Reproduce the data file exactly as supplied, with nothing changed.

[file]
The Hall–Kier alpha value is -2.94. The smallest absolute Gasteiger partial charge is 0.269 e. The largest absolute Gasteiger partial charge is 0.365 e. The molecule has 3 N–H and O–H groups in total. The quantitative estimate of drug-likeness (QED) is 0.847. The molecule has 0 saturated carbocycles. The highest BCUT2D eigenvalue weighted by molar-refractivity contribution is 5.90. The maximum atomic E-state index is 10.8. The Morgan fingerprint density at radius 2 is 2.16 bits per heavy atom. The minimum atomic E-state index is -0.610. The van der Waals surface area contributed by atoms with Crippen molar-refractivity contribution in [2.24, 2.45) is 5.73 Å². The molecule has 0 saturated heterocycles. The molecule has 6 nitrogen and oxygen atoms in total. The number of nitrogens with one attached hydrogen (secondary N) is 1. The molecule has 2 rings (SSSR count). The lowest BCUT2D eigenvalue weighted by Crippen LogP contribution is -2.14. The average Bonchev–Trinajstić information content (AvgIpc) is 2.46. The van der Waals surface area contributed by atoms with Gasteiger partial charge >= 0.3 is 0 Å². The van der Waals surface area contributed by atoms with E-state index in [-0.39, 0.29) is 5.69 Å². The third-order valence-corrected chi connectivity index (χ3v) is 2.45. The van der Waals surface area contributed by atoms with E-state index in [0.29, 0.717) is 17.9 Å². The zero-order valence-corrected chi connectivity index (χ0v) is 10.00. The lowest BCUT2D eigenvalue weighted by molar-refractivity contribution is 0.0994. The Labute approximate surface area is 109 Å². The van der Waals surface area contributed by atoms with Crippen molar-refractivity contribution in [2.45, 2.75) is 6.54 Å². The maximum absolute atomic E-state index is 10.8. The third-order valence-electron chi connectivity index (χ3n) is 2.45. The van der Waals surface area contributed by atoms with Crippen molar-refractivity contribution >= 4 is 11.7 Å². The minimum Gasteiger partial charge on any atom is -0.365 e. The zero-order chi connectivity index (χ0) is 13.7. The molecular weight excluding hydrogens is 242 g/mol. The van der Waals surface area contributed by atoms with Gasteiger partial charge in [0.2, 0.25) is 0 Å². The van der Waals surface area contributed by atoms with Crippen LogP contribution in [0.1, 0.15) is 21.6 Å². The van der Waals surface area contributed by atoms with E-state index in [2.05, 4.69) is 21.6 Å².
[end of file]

The Hall–Kier alpha value is -2.94. The smallest absolute Gasteiger partial charge is 0.269 e. The largest absolute Gasteiger partial charge is 0.365 e. The molecule has 3 N–H and O–H groups in total. The quantitative estimate of drug-likeness (QED) is 0.847. The molecule has 0 saturated carbocycles. The highest BCUT2D eigenvalue weighted by molar-refractivity contribution is 5.90. The maximum atomic E-state index is 10.8. The Morgan fingerprint density at radius 2 is 2.16 bits per heavy atom. The minimum atomic E-state index is -0.610. The van der Waals surface area contributed by atoms with Crippen molar-refractivity contribution in [2.24, 2.45) is 5.73 Å². The molecule has 0 saturated heterocycles. The molecule has 6 nitrogen and oxygen atoms in total. The number of nitrogens with one attached hydrogen (secondary N) is 1. The molecule has 2 rings (SSSR count). The lowest BCUT2D eigenvalue weighted by Crippen LogP contribution is -2.14. The average Bonchev–Trinajstić information content (AvgIpc) is 2.46. The van der Waals surface area contributed by atoms with Gasteiger partial charge >= 0.3 is 0 Å². The van der Waals surface area contributed by atoms with E-state index in [-0.39, 0.29) is 5.69 Å². The third-order valence-corrected chi connectivity index (χ3v) is 2.45. The van der Waals surface area contributed by atoms with E-state index in [0.29, 0.717) is 17.9 Å². The zero-order valence-corrected chi connectivity index (χ0v) is 10.00. The lowest BCUT2D eigenvalue weighted by molar-refractivity contribution is 0.0994. The Labute approximate surface area is 109 Å². The van der Waals surface area contributed by atoms with Crippen molar-refractivity contribution in [2.45, 2.75) is 6.54 Å². The maximum absolute atomic E-state index is 10.8. The third-order valence-electron chi connectivity index (χ3n) is 2.45. The van der Waals surface area contributed by atoms with Crippen molar-refractivity contribution >= 4 is 11.7 Å². The minimum Gasteiger partial charge on any atom is -0.365 e. The zero-order chi connectivity index (χ0) is 13.7. The molecular weight excluding hydrogens is 242 g/mol. The van der Waals surface area contributed by atoms with Gasteiger partial charge in [0.2, 0.25) is 0 Å². The van der Waals surface area contributed by atoms with Crippen LogP contribution in [0.1, 0.15) is 21.6 Å². The van der Waals surface area contributed by atoms with E-state index in [2.05, 4.69) is 21.6 Å².